Posts tagged earth
Lightning researcher Arthur Few says he had probably looked at the two images of the May 3, 2008, volcanic lightning storm dozens of times before he noticed it: weird green channels of lightning. The volcano was Chaiten in Chile, which produced a spectacular light show caught by photographer Carlos Gutierrez. Read more…
Ah yes, “Green Lightning”: tequila, whisky, fresh-squeezed lime…
The Philippines are beginning to assess the damage from Super Typhoon Haiyan, this year’s strongest storm and one for the record books.
The science of lightning detection has improved dramatically since Ben Franklin flew his kite in a thunderstorm in 1752. Researchers can now predict conditions that precede a bolt from the blue, and track the location and strength of a strike while it’s occurring. Read more
If you follow climate science at all, you’ve probably heard that a warming world is likely to generate more nasty weather and a lot more weather extremes, kind of like the extreme droughts and then torrential flooding that Colorado, New Mexico and other western states have experienced. Well that also goes for severe thunderstorms and tornadoes, according to a new study by researchers who used a new computer simulation to test the conditions which generate tornadoes. Read more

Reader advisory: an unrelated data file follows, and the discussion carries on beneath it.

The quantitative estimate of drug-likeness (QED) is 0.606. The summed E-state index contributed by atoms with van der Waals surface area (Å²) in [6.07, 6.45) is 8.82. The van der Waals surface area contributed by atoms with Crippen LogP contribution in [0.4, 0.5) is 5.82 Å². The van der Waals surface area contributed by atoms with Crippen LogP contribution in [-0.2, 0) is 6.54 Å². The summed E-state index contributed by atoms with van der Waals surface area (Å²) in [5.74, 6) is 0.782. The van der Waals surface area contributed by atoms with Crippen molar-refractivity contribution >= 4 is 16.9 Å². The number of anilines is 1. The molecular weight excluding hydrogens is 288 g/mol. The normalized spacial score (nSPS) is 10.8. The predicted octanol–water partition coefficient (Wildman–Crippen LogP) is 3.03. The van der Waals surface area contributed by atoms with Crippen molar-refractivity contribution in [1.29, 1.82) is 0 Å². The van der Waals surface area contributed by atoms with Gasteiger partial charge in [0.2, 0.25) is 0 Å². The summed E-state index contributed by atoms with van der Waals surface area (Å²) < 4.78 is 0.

Our Home, Planet Earth. Captured by Karen Nyberg, an astronaut aboard in the International Space Station
NASA’s Cassini spacecraft may have done it, but it certainly wasn’t the first space mission to image Earth from deep space. So, let Discovery News’ space historian
For a cosmic rendition of seeing the proverbial forest, rather than the trees, take a look at Earth from the perspective of the Saturn-orbiting Cassini spacecraft. From nearly 900 million miles away, Earth is just a dot of light and the moon is even smaller. Read more
The inner workings of bizarre and potentially dangerous earthquakes that break the seismic sound barrier have now for the first time been confirmed in laboratory experiments with real rocks, report scientists in today’s issue of the journal Science.
"Super Seismo-Sonic" — isn’t that a wrestler’s name?